novelty

A Quote by Aristotle on art, good, novelty, style, and time

A good style must have an air of novelty, at the same time concealing its art.

Aristotle (384 - 322 BC)

Contributed by: Zaady

A Quote by Anthony Dymoke Powell on biography, circumstances, inventions, novelty, and people

.People think that because a novel's invented, it isn't true. Exactly the reverse is the case. Biography and memoirs can never be wholly true, since they cannot include every conceivable circumstance of what happened. The novel can do that.

Anthony Dymoke Powell (1905 - 2000)

Source: A Dance to the Music of Time: Hearing Secret Harmonies, Ch. 3.

Contributed by: Zaady

A Quote by Anthony Burgess on nature, novelty, people, and world

Novelists are perhaps the last people in the world to be entrusted with opinions. The nature of a novel is that it has no opinions, only the dialectic of contrary views, some of which, all of which, may be untenable and even silly.

Anthony Burgess (1917 - 1994)

Source: You've Had Your Time, ch. 2, 1990.

Contributed by: Zaady

A Quote by Angela Carter on books, experience, history, novelty, reading, world, and writing

Reading a book is like re-writing it for yourself. . . . You bring to a novel, anything you read, all your experience of the world. You bring your history and you read it in your own terms.

Angela Carter (1940 - 1992)

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A Quote by André Gide on novelty and preparation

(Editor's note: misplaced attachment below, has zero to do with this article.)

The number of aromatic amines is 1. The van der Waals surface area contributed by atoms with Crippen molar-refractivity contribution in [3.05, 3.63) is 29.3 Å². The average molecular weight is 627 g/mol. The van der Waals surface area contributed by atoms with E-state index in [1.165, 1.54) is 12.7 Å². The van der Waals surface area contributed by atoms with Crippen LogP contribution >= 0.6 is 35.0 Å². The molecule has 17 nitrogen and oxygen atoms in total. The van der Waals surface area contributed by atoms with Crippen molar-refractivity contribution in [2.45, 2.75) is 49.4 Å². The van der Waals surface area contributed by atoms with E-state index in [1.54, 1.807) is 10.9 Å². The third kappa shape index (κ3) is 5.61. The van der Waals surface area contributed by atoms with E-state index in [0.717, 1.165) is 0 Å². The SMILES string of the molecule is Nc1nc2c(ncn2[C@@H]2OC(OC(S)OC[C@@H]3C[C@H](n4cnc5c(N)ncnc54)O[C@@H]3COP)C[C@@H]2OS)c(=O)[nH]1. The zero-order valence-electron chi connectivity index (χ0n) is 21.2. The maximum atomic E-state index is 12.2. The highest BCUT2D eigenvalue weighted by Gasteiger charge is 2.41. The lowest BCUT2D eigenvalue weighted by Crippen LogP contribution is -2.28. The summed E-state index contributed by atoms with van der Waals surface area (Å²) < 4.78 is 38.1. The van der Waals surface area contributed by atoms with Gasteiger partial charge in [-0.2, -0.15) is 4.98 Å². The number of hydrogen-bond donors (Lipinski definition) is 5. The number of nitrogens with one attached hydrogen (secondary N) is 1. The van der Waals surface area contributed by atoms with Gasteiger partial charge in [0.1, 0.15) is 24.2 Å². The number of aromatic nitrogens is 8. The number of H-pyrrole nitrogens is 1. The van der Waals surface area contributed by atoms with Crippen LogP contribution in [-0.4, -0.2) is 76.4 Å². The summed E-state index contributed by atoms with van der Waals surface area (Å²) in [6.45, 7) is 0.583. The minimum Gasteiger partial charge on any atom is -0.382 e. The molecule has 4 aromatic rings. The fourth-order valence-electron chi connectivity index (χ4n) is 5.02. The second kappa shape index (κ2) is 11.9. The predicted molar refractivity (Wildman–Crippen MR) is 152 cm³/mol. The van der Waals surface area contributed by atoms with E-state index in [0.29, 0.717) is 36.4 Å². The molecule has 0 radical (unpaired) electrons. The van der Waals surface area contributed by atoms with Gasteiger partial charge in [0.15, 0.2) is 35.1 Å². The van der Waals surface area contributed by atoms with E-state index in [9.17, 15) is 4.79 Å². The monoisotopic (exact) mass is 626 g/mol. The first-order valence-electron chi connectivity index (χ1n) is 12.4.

Seize from every moment its unique novelty, and do not prepare your joys.

Andre Gide (1869 - 1951)

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A Quote by Amrom Katz on future, imperfection, novelty, past, reading, and present

Try to find the real tense of the report you are reading: Was it done, is it being done, or is something to be done? Reports are now written in four tenses: past tense, present tense, future tense, and pretense. Watch for novel uses of CONGRAM (CONtractor GRAMmer), defined by the past imperfect, the present insufficient, and the future absolutely perfect.

Amrom Katz

Contributed by: Zaady

A Quote by Ambrose Gwinett Bierce on fiction, god, imagination, novelty, romance, and thought

ROMANCE, n. Fiction that owes no allegiance to the God of Things as They Are. In the novel the writer's thought is tethered to probability, but in romance it ranges at will over the entire region of the imagination . . .

Ambrose Bierce (1842 - 1914)

Source: The Devil's Dictionary by Ambrose Bierce

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A Quote by Ambrose Gwinett Bierce on art, literature, and novelty

NOVEL, n. A short story padded. A species of composition bearing the same relation to literature that the panorama bears to art. As it is too long to be read at a sitting the impressions made by its successive parts are successively effaced, as in the pa

Ambrose Bierce (1842 - 1914)

Source: The Devil's Dictionary by Ambrose Bierce

Contributed by: Zaady

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